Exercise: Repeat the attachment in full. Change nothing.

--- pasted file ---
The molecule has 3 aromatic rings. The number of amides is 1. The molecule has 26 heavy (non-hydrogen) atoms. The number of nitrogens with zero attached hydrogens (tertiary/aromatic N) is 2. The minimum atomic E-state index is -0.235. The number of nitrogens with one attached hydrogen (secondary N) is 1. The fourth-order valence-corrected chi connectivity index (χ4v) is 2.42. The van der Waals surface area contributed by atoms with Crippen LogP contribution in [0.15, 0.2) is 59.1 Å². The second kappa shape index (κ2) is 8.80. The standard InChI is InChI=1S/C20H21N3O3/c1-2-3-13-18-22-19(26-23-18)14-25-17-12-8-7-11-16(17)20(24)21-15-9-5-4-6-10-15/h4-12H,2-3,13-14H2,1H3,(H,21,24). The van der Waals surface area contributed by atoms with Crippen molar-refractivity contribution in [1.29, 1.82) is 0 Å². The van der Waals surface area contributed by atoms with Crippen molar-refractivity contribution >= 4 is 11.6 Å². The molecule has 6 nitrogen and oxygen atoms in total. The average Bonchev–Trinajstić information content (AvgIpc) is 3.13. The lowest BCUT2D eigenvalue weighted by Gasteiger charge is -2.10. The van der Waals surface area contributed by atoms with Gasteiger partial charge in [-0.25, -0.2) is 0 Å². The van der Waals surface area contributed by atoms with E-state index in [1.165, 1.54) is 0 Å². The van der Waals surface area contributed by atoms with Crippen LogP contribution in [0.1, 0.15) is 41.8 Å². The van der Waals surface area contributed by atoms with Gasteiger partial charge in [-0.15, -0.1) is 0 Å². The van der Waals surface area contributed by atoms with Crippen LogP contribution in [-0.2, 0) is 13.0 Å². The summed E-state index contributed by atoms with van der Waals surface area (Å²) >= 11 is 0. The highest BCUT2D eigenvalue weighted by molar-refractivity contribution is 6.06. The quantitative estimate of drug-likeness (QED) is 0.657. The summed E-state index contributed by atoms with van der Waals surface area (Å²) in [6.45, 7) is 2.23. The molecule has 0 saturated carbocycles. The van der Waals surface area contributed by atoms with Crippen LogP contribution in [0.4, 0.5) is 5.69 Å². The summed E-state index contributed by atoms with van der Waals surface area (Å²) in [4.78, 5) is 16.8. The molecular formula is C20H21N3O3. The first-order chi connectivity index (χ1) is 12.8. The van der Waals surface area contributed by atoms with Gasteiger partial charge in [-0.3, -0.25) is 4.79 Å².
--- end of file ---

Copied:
The molecule has 3 aromatic rings. The number of amides is 1. The molecule has 26 heavy (non-hydrogen) atoms. The number of nitrogens with zero attached hydrogens (tertiary/aromatic N) is 2. The minimum atomic E-state index is -0.235. The number of nitrogens with one attached hydrogen (secondary N) is 1. The fourth-order valence-corrected chi connectivity index (χ4v) is 2.42. The van der Waals surface area contributed by atoms with Crippen LogP contribution in [0.15, 0.2) is 59.1 Å². The second kappa shape index (κ2) is 8.80. The standard InChI is InChI=1S/C20H21N3O3/c1-2-3-13-18-22-19(26-23-18)14-25-17-12-8-7-11-16(17)20(24)21-15-9-5-4-6-10-15/h4-12H,2-3,13-14H2,1H3,(H,21,24). The van der Waals surface area contributed by atoms with Crippen molar-refractivity contribution in [1.29, 1.82) is 0 Å². The van der Waals surface area contributed by atoms with Crippen molar-refractivity contribution >= 4 is 11.6 Å². The molecule has 6 nitrogen and oxygen atoms in total. The average Bonchev–Trinajstić information content (AvgIpc) is 3.13. The lowest BCUT2D eigenvalue weighted by Gasteiger charge is -2.10. The van der Waals surface area contributed by atoms with Gasteiger partial charge in [-0.25, -0.2) is 0 Å². The van der Waals surface area contributed by atoms with E-state index in [1.165, 1.54) is 0 Å². The van der Waals surface area contributed by atoms with Crippen LogP contribution in [0.1, 0.15) is 41.8 Å². The van der Waals surface area contributed by atoms with Gasteiger partial charge in [-0.15, -0.1) is 0 Å². The van der Waals surface area contributed by atoms with Crippen LogP contribution in [-0.2, 0) is 13.0 Å². The summed E-state index contributed by atoms with van der Waals surface area (Å²) >= 11 is 0. The highest BCUT2D eigenvalue weighted by molar-refractivity contribution is 6.06. The quantitative estimate of drug-likeness (QED) is 0.657. The summed E-state index contributed by atoms with van der Waals surface area (Å²) in [6.45, 7) is 2.23. The molecule has 0 saturated carbocycles. The van der Waals surface area contributed by atoms with Crippen LogP contribution in [0.4, 0.5) is 5.69 Å². The summed E-state index contributed by atoms with van der Waals surface area (Å²) in [4.78, 5) is 16.8. The molecular formula is C20H21N3O3. The first-order chi connectivity index (χ1) is 12.8. The van der Waals surface area contributed by atoms with Gasteiger partial charge in [-0.3, -0.25) is 4.79 Å².